Restrictions on Voting Rights for Felons Remain a Barrier to Universal Suffrage
Jul 27, 2012
By Brendan Conley, staff writer – July 27, 2012
Women in the United States won the right to vote in 1920, with the ratification of the Nineteenth Amendment. African Americans in Southern states gained effective ballot access in 1965, with the passage of the Voting Rights Act. However, there is one class of competent adult Americans who can still be denied the right to vote: people with felony convictions.
A new report  by The Sentencing Project reveals that 5.85 million U.S. citizens are denied the right to vote because they have been convicted of a felony. Researchers found that about 2.5 percent of Americans of voting age, or about one in 40 potential voters, are denied that right because of such restrictions.
The report was produced by sociology professors from the University of Minnesota and New York University.
Felon disenfranchisement has increased greatly in recent years as states not only impose harsher criminal penalties but tighten restrictions on voting rights. According to the report, about 1.17 million people were disenfranchised in 1976, increasing to 3.34 million in 1996 and 5.85 million in 2010.
The states vary widely in their approaches to felon disenfranchisement. In six Southern states – Florida, Virginia, Tennessee, Alabama, Kentucky and Mississippi – more than seven percent of adults have lost the right to vote.
African Americans have lost the right to vote due to felony convictions more than the rest of the population, with a rate of nearly 7.7 percent, compared to 1.8 percent for the non-African American population.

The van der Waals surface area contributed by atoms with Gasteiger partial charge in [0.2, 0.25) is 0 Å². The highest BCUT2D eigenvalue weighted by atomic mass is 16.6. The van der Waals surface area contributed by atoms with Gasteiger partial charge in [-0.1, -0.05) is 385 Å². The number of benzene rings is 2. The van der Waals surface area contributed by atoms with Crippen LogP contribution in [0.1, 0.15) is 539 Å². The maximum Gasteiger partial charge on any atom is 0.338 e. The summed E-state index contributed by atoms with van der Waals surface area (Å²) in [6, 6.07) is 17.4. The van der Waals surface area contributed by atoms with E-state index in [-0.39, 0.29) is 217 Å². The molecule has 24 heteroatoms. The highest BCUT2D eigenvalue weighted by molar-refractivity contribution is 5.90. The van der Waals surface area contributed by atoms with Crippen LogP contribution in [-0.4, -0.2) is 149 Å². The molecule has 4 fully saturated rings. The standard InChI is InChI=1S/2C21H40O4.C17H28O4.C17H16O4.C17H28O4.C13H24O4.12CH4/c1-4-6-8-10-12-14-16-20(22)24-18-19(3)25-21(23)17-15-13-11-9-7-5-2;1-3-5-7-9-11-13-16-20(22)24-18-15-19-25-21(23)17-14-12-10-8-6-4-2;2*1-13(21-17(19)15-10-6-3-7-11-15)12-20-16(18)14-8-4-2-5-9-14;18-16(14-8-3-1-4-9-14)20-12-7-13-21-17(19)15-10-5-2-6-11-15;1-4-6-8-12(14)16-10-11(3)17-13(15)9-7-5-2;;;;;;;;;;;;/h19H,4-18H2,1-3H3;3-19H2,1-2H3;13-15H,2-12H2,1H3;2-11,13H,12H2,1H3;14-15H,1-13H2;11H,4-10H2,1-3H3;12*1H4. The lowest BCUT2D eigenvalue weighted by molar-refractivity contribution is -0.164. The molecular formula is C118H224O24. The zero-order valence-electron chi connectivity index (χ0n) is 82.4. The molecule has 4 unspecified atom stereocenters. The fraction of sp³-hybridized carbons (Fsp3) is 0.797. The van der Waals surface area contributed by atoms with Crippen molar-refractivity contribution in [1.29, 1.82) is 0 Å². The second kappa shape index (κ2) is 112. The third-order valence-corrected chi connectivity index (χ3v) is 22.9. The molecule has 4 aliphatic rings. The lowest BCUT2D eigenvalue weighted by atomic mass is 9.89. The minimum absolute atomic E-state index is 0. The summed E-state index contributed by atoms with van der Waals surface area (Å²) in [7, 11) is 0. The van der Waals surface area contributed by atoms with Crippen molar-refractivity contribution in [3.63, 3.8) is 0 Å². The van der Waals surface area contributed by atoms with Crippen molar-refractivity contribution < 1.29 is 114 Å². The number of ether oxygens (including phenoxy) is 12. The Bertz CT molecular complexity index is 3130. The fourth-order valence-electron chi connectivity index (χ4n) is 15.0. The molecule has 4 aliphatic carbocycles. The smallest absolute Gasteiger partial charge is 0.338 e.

The state of Florida is far and away the leader in felon disenfranchisement, with 1.5 million people prevented from voting, including 1.3 million who are no longer incarcerated. That means more than one in 10 Floridians of voting age are prevented from casting a ballot because of their criminal records. For African Americans in Florida, the rate is nearly one in four.
Florida is a perennial swing state, and in 2000, a flawed list of felons to be purged from the polls helped decide the Presidential election. This year, Gov. Rick Scott has vowed to move forward with a new purge of felons and non-citizens. Florida has both a tough approach to criminal justice and an unforgiving law on voting rights for felons.
Gov. Scott recently reversed rules that allowed most former felons to vote after serving time. Now, to apply to the governor for reinstatement of voting rights, there is a five-year waiting period for non-violent offenders and a seven-year period for those convicted of violent offenses.
The 1974 U.S. Supreme Court decision in the case of Richard v. Ramirez enshrined the right of states to prohibit felons from voting, ruling that Section 2 of the Fourteenth Amendment properly allows states to restrict voting rights “for participation in rebellion or other crime.”  The decision has withstood many challenges, including a 2010 lawsuit by Massachusetts prison inmates who claimed that that state’s felon disenfranchisement policy violated the Voting Rights Act because it disproportionately affected minorities. The Supreme Court declined to hear the case.